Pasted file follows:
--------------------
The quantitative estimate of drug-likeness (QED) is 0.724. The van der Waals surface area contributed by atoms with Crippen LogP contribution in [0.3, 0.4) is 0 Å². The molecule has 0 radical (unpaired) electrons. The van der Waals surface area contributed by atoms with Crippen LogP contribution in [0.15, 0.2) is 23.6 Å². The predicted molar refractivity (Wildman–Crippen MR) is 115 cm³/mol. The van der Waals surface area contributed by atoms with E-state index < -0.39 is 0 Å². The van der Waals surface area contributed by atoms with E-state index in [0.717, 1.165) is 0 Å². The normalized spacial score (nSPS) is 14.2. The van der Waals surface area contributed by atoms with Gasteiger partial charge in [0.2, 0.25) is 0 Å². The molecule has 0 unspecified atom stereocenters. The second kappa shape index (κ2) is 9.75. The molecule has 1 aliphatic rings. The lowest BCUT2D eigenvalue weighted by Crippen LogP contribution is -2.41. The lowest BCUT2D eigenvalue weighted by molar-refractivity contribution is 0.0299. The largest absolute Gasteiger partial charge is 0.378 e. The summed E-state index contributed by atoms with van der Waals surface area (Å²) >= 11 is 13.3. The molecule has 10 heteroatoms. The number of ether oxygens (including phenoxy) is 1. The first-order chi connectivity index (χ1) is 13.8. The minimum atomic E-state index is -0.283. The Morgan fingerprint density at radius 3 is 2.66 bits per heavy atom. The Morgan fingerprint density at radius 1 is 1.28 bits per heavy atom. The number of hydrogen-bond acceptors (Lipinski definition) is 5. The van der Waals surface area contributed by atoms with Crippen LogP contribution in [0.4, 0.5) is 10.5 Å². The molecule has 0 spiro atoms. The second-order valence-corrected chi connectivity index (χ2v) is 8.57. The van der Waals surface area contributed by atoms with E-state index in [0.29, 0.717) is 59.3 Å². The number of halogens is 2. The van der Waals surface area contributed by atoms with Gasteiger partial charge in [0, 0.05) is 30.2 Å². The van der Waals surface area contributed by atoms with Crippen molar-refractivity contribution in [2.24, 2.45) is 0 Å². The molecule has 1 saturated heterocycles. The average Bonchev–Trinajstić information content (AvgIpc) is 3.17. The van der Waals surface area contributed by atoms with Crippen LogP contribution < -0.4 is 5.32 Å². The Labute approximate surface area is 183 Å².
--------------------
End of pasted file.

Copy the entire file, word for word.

The quantitative estimate of drug-likeness (QED) is 0.724. The van der Waals surface area contributed by atoms with Crippen LogP contribution in [0.3, 0.4) is 0 Å². The molecule has 0 radical (unpaired) electrons. The van der Waals surface area contributed by atoms with Crippen LogP contribution in [0.15, 0.2) is 23.6 Å². The predicted molar refractivity (Wildman–Crippen MR) is 115 cm³/mol. The van der Waals surface area contributed by atoms with E-state index < -0.39 is 0 Å². The van der Waals surface area contributed by atoms with E-state index in [0.717, 1.165) is 0 Å². The normalized spacial score (nSPS) is 14.2. The van der Waals surface area contributed by atoms with Gasteiger partial charge in [0.2, 0.25) is 0 Å². The molecule has 0 unspecified atom stereocenters. The second kappa shape index (κ2) is 9.75. The molecule has 1 aliphatic rings. The lowest BCUT2D eigenvalue weighted by Crippen LogP contribution is -2.41. The lowest BCUT2D eigenvalue weighted by molar-refractivity contribution is 0.0299. The largest absolute Gasteiger partial charge is 0.378 e. The summed E-state index contributed by atoms with van der Waals surface area (Å²) >= 11 is 13.3. The molecule has 10 heteroatoms. The number of ether oxygens (including phenoxy) is 1. The first-order chi connectivity index (χ1) is 13.8. The minimum atomic E-state index is -0.283. The Morgan fingerprint density at radius 3 is 2.66 bits per heavy atom. The Morgan fingerprint density at radius 1 is 1.28 bits per heavy atom. The number of hydrogen-bond acceptors (Lipinski definition) is 5. The van der Waals surface area contributed by atoms with Crippen LogP contribution in [0.4, 0.5) is 10.5 Å². The molecule has 0 spiro atoms. The second-order valence-corrected chi connectivity index (χ2v) is 8.57. The van der Waals surface area contributed by atoms with E-state index in [0.29, 0.717) is 59.3 Å². The number of halogens is 2. The van der Waals surface area contributed by atoms with Gasteiger partial charge in [0, 0.05) is 30.2 Å². The van der Waals surface area contributed by atoms with Crippen molar-refractivity contribution in [2.24, 2.45) is 0 Å². The molecule has 1 saturated heterocycles. The average Bonchev–Trinajstić information content (AvgIpc) is 3.17. The van der Waals surface area contributed by atoms with Crippen LogP contribution < -0.4 is 5.32 Å². The Labute approximate surface area is 183 Å².